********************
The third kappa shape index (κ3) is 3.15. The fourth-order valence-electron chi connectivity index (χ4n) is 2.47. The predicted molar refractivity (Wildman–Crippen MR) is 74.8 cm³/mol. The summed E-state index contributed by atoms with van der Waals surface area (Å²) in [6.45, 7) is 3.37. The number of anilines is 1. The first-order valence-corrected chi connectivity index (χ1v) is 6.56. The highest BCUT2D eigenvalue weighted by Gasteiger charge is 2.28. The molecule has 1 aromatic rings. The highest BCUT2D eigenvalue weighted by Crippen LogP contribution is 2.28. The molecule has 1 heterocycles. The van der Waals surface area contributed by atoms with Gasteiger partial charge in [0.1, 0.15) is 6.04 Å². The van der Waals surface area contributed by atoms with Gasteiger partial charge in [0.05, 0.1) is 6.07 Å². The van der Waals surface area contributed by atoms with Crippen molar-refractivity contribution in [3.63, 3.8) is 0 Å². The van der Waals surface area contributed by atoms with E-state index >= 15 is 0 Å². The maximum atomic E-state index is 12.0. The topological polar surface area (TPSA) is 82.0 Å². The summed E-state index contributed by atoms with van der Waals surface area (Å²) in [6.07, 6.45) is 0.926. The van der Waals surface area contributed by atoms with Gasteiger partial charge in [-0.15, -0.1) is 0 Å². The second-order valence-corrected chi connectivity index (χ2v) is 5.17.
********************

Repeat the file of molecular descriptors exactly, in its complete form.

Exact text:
The third kappa shape index (κ3) is 3.15. The fourth-order valence-electron chi connectivity index (χ4n) is 2.47. The predicted molar refractivity (Wildman–Crippen MR) is 74.8 cm³/mol. The summed E-state index contributed by atoms with van der Waals surface area (Å²) in [6.45, 7) is 3.37. The number of anilines is 1. The first-order valence-corrected chi connectivity index (χ1v) is 6.56. The highest BCUT2D eigenvalue weighted by Gasteiger charge is 2.28. The molecule has 1 aromatic rings. The highest BCUT2D eigenvalue weighted by Crippen LogP contribution is 2.28. The molecule has 1 heterocycles. The van der Waals surface area contributed by atoms with Gasteiger partial charge in [0.1, 0.15) is 6.04 Å². The van der Waals surface area contributed by atoms with Gasteiger partial charge in [0.05, 0.1) is 6.07 Å². The van der Waals surface area contributed by atoms with Crippen molar-refractivity contribution in [3.63, 3.8) is 0 Å². The van der Waals surface area contributed by atoms with E-state index >= 15 is 0 Å². The maximum atomic E-state index is 12.0. The topological polar surface area (TPSA) is 82.0 Å². The summed E-state index contributed by atoms with van der Waals surface area (Å²) in [6.07, 6.45) is 0.926. The van der Waals surface area contributed by atoms with Gasteiger partial charge in [-0.15, -0.1) is 0 Å². The second-order valence-corrected chi connectivity index (χ2v) is 5.17.